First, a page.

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Plea For The Animals: the moral, philosophical, and evolutionary imperative to treat all beings with compassion
A powerful and wide-ranging indictment of the treatment of animals by humans—and an eloquent plea for animal rights. Every cow just wants to be happy. Every chicken just wants to be free. Every bear, dog, or mouse experiences sorrow and feels pain as intensely as any of us humans do. In a compelling appeal to reason and human kindness, Matthieu Ricard here takes the arguments from his best-sellers Altruism and Happiness to their logical conclusion: that compassion toward all beings, including our fellow animals, is a moral obligation and the direction toward which any enlightened society must aspire. He chronicles the appalling sufferings of the animals we eat, wear, and use for adornment or entertainment, and submits every traditional justification for their exploitation to scientific evidence and moral scrutiny. What arises is an unambiguous and powerful ethical imperative for treating all of the animals with whom we share this planet with respect and compassion.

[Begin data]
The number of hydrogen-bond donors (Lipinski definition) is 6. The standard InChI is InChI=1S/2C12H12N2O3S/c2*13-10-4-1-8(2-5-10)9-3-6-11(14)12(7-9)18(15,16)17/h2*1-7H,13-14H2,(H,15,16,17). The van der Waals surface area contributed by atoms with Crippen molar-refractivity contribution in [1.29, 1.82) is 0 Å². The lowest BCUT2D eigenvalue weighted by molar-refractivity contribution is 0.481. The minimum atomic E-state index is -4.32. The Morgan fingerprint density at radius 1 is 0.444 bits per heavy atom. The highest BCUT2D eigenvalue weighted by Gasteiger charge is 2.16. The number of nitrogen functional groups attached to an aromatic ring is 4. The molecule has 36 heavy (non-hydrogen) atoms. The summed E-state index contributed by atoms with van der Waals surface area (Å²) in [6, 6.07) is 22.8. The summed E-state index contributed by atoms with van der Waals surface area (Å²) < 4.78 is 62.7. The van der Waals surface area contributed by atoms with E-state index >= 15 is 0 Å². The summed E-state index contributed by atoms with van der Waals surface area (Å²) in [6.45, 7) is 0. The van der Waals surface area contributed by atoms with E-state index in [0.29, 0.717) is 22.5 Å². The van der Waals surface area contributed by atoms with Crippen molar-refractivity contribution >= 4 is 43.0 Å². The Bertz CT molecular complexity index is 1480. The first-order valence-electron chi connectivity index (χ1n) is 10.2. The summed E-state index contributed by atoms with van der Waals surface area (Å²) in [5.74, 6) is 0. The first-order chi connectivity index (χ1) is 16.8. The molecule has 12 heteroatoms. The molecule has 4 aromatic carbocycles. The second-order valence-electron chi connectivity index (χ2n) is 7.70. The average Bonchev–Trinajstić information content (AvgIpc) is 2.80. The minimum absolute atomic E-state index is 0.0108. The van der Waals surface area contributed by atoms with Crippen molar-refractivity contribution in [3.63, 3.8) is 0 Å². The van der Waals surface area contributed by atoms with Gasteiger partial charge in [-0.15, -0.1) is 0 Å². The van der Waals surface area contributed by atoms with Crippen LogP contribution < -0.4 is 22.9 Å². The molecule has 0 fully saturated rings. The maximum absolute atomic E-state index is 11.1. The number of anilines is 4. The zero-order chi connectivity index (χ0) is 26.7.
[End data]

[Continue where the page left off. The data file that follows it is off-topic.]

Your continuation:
The author comprehensively examines all areas of animal abuse as well their negative environmental effects, and he argues in favor of vegetarianism and its nutritional viability; but he equally targets the abhorrent aspects of experiments on animals by science and the many ways animals are reduced and abused as objects of amusement, from captivity in zoos to enslavement as pets. A section exposes the unimaginable abominations practiced as part of the international trade in exotic fauna and animal products (e.g., bear bile, rhinoceros horns, elephant tusks). And he devotes an entire chapter to the cruelties and absurdities of bullfighting. Matthieu's book differentiates itself from others in this field by being a complete and general indictment of the execrable treatment of animals by humans in our world today, of the moral bankruptcy that allows it, and its deleterious environmental effects